This unit acts as the communications node for each lane of the system. To obtain data from the outside world, there are five fiber optic receivers taking in digital data streams from the AMSU, ADC1, ADC2, ADU1 and ADU2 outputs. A multiplexer is also provided which receives inputs from pilots controls that are multiplexed to make use of the single analog to digital converter. Finally, sixteen discrete inputs (eight optically isolated) complete the outside world receivers. All these data signals are latched into dual port memory and read out as required by the clockwork interlane communications control circuit.
This consists of a TX ULA with the interval counter reset and set at 128. Instead of the address bus addressing the DPM directly as is the case for the standard communications strategy, it is used to sequentially address the `in flight` PROM. The data held at each location in this PROM contains the dual port memory sub address and chip select code of each data word to be included in the interlane traffic. Thus, any necessary reconfiguring of the interlane data traffic is easily achieved by programming this PROM, for example.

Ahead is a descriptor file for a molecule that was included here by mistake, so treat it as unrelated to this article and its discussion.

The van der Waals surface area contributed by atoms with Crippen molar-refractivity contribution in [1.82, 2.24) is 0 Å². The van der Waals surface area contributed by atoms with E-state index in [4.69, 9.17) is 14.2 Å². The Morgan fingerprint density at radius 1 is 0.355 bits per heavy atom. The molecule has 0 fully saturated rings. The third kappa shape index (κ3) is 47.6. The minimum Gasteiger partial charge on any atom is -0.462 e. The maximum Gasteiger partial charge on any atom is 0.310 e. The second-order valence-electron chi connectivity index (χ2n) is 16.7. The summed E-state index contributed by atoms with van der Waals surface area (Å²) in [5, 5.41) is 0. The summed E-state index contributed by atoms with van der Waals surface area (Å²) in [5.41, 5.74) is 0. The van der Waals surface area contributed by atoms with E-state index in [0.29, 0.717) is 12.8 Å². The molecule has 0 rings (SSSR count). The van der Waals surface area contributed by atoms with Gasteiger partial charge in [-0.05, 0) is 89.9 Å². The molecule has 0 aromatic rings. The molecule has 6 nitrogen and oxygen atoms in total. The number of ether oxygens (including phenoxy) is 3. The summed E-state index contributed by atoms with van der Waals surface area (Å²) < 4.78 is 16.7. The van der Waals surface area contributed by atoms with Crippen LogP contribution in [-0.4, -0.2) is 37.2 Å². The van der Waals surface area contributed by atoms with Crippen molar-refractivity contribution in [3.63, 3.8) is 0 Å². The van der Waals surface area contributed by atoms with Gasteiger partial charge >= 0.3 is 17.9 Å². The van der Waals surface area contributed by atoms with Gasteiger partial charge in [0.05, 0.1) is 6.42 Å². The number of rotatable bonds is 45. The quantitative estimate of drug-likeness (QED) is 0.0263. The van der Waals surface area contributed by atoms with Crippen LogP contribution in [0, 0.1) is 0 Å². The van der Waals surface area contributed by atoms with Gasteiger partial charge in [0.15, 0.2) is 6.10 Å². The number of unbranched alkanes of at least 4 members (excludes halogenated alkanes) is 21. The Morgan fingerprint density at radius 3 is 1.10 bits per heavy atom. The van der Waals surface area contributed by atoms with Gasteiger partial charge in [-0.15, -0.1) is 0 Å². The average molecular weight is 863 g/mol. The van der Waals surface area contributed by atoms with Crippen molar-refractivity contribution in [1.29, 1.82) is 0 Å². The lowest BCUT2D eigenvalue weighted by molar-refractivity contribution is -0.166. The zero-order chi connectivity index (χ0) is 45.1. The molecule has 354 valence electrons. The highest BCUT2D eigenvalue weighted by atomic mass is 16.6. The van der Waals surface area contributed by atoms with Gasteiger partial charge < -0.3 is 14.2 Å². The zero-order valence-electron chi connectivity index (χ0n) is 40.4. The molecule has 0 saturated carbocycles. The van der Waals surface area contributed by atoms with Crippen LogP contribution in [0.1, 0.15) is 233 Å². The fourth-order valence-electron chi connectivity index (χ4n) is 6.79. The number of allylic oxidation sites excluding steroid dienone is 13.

Additional in-lane data to go out as interlane traffic is catered for by a bank of nine intermodule communication RX ULAs and associated dual port memories. Eight of these are connected to the general purpose computing modules in the lane and the remaining one to the data bus card. Thus, by suitable programming of the `in flight` PROM, any data word from the intermodule communications network can also be put out as interlane data.
The interlane data is then taken to three fiber optic transmitters, one each for lanes 2, 3 and 4. Incoming interlane data is received by three fiber optic receivers and fed to the back plane as digital serial data transmissions together with its own interlane data as I/L1, I/L2, I/L3 and I/L4.
Another PROM is provided which can be programmed to enable substitution of air data and pilot commands by synthesized data which is put out by the PFT card and then routed onto the interlane traffic in the relevant time slots by this PROM. This enables dynamic testing and automatic surface response testing as necessary for 1st line tests.
This is configured as a stand-alone computer card. The computing section consisting of a microprocessor (TMS 32010) and host circuitry, 16K×16 EPROM containing power on PFT nad flight resident software and 2K×16 working RAM.
The board clock is an 80 MHz crystal oscillator with divider circuitry as follows: